2) “Fly the Coop”
Plaintiffs identify another message dated June 12, 2000, at 4:48 p.m. which reads in full:
    uncle ernie trust your stomach, that feeling that says we are beeing manipulated by the company so that they can fly the coop again, who oh why must we keep saying I hear they are, they said they were, WERE IS THE PR TO THE LONGS SAYING SORRY FOOLS WE WENT BELLY UP SORRY FOR SPOING YOUR WEEKEND, SORRY FOR NOT MEETING OUR TARGET DATES AND OH YEA SORRY WE MISSED THE BOAT IN GETTING OUR PRODUCT OUT. And as for MYIQ, get real that is a shell company and the history is sour, no one is ready for Internet education well maybe hyplori since he/she is the spelling critic.”
Stevens Decl. in Opp’n to King Mot., Ex. A at 37.

Plaintiffs argue that “fly the coop again” is stating a fact that “GTMI not only intends to steal investor money, but that such theft is or will be merely a repeat of a previous GTMI theft. This is not opinion, but an outright accusation of criminal intention coupled with proof based on alleged albeit unstated prior criminality.” Opp’n to King Mot. at 8. First, the Court notes that “fly the coop” is a colloquial expression meaning “to depart suddenly or surreptitiously, escape, flee.” Webster’s Third New Int’l Dictionary 879 (1986). There is no implication of theft or criminality. Second, “fly the coop” is part of a rambling sentence full of figurative and expressive language (“trust your stomach,” “why oh why”) and sarcasm. Given the context and the content, no reasonable reader would believe that King was stating a fact that the company was going to flee or escape. Again, the statement is simply part of a negative rant against a company that on that date closed at $0.75 a share. The posting is written with a great deal of linguistic informality, thus alerting a reasonable reader to the fact that these observations are probably not written by someone with authority or firm factual foundations for his beliefs.
      3) “Screwed out of your money”
On October 2, King posted: “Dick T is a done deal you and I don’t count, sell tomorrow take your dollars, write off the loss, buy some Krispy Kreme they will do well in the 4th Q as the holidays are a comin.....and by the way if you go to the SHM make sure you take a piece of the furniture its the only gift you will receive from these jokers.....you have been screwed out of your hard earned money here its time to talk about a lawsuit.” Stevens Decl in Opp’n to King Mot., Ex. A at 12.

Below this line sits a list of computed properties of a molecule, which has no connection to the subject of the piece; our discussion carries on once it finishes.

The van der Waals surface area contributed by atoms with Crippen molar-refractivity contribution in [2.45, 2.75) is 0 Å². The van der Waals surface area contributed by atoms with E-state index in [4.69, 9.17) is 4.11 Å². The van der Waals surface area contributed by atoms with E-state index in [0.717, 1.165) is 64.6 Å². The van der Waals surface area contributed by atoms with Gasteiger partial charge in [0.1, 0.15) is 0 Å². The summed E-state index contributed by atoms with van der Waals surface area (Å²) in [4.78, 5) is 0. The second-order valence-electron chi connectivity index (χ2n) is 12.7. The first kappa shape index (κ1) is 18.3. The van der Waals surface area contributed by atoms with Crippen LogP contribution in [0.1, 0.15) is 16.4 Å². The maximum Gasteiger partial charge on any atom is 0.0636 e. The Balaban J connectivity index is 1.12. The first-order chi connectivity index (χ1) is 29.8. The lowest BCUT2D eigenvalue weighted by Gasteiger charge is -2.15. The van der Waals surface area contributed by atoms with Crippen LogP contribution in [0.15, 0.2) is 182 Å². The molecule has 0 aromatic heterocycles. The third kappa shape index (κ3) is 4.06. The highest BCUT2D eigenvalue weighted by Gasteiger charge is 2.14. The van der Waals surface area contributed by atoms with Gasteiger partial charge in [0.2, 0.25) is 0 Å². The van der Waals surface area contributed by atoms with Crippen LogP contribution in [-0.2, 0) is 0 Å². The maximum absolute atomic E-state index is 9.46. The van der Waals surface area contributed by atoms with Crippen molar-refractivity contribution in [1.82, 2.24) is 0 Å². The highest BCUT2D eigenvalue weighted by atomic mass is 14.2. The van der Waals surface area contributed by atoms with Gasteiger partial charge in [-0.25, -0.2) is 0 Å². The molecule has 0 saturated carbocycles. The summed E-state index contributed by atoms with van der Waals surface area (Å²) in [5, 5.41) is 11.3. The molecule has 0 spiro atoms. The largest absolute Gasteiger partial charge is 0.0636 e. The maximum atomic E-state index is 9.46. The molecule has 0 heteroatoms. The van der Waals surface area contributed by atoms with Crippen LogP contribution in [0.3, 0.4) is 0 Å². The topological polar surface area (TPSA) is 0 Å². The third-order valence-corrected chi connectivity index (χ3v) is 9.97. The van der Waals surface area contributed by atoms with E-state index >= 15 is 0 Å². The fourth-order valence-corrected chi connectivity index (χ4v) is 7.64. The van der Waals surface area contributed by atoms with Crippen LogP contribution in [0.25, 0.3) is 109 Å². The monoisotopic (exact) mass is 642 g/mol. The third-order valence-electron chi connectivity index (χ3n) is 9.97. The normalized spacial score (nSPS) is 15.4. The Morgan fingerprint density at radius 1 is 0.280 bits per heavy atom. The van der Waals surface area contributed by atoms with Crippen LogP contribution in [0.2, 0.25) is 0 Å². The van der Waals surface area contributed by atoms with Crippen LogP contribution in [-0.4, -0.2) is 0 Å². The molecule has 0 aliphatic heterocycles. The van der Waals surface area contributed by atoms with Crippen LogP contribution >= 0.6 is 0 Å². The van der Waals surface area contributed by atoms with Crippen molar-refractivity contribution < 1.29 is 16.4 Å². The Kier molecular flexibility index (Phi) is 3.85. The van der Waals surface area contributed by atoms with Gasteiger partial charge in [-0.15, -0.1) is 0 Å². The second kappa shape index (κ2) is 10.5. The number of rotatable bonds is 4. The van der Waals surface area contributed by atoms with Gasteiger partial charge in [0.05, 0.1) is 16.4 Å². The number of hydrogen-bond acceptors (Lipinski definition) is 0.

Plaintiffs argue that “Mr. King appears to be soliciting a shareholder lawsuit against GTMI.” Opp’n to King Mot. at 8. While the Court disagrees with this interpretation, even if that is the import of the message, then it is simply the opinion of a shareholder who believes a lawsuit may be his only recourse against a company whose stock was then trading at around $0.45 a share. Even if it were a fact that King were actually soliciting a lawsuit, stating that intent is not actionable libel.
      4) “Lie”
On October 7, 2000, King posted, “I have never witnessed such blatant mis-management, these people hold our money and they dictate after they lie how it will be used.......greatest joke on the boards.” Stevens Decl. in Opp’n to King Mot., Ex. A at 4. This Plaintiffs interpret as King saying, “in essence, that GTMI misrepresents its business intentions, apparently as part of its standard practice to say anything to raise investor funds.” Opp’n to King Mot. at 8. Again, while King’s sentiments are not positive, the statement contains exaggerated speech and broad generalities, all indicia of opinion. Given the tone, a reasonable reader would not think the poster was stating facts about the company, but rather expressing displeasure with the way the company is run. This is especially the case given that the closing price per share in early October was about $0.45.

In sum, neither Reader’s nor King’s postings are statements of fact. Given the general context of the postings, the colorful and figurative language of the individual postings, the inability to prove the statements true or false, and in one case, the posting of documents to support the poster’s statements, the postings are opinions.
      iii. Damages
Even if the statements were actionable statements of fact, and not opinion, Plaintiffs must show damages as a result of the postings. Plaintiffs contend that they were damaged by both Defendants’ postings because the postings caused the stock to lose value, and Plaintiffs further contend that Defendants posted their messages with that intent. Opp’n to King Mot. at 1, 9 and 17; Opp’n to Reader Mot. at 13-14. The facts do not support Plaintiffs’ contention.

With respect to King, there is no correlation between his postings and the drop in stock prices. King’s first posting on March 17, 2000 was a glowing recommendation: “wayitgoes, I am loading up, Schwab won’t take my nibbling had to up the volume for some of that 2 dollar love. This and my EDIG will take me to the next level. Gotta love this companies potential. Bdaman with GTMI in his hand!!!.” Stevens Decl. in Opp’n to King Mot., Ex. A at 58. GTMI closed on March 13, 2000 at $2.03 after trading as high as $4.76. King’s next two postings, dated March 29 and April 4, were also positive. During this time, the stock dropped in value, losing about one third of its value. The stock closed on March 27 at $1.67, and on April 3 at $1.31. Thus, during the time King posted positive comments, the stock had already fallen from a closing high of $2.03 to a close of $1.31. See generally id., Ex. B at 3-4 for share prices.